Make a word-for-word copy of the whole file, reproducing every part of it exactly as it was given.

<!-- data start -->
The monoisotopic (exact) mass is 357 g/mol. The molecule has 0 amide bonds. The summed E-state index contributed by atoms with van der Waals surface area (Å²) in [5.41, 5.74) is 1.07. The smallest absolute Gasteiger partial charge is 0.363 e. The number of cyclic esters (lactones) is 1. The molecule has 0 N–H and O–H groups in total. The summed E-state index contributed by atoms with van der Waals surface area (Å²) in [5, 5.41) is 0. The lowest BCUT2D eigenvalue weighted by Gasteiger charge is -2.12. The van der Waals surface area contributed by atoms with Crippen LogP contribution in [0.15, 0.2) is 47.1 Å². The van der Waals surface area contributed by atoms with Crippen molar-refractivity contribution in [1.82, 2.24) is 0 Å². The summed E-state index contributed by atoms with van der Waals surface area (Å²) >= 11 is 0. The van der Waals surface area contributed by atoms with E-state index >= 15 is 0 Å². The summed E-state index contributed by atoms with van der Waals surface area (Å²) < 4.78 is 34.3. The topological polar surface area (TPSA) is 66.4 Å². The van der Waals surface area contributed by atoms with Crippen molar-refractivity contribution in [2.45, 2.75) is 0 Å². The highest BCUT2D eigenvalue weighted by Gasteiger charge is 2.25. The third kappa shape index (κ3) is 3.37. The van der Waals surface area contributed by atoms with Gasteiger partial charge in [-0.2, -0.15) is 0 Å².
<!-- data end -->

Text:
The monoisotopic (exact) mass is 357 g/mol. The molecule has 0 amide bonds. The summed E-state index contributed by atoms with van der Waals surface area (Å²) in [5.41, 5.74) is 1.07. The smallest absolute Gasteiger partial charge is 0.363 e. The number of cyclic esters (lactones) is 1. The molecule has 0 N–H and O–H groups in total. The summed E-state index contributed by atoms with van der Waals surface area (Å²) in [5, 5.41) is 0. The lowest BCUT2D eigenvalue weighted by Gasteiger charge is -2.12. The van der Waals surface area contributed by atoms with Crippen LogP contribution in [0.15, 0.2) is 47.1 Å². The van der Waals surface area contributed by atoms with Crippen molar-refractivity contribution in [1.82, 2.24) is 0 Å². The summed E-state index contributed by atoms with van der Waals surface area (Å²) >= 11 is 0. The van der Waals surface area contributed by atoms with E-state index >= 15 is 0 Å². The summed E-state index contributed by atoms with van der Waals surface area (Å²) < 4.78 is 34.3. The topological polar surface area (TPSA) is 66.4 Å². The van der Waals surface area contributed by atoms with Crippen molar-refractivity contribution in [2.45, 2.75) is 0 Å². The highest BCUT2D eigenvalue weighted by Gasteiger charge is 2.25. The third kappa shape index (κ3) is 3.37. The van der Waals surface area contributed by atoms with Gasteiger partial charge in [-0.2, -0.15) is 0 Å².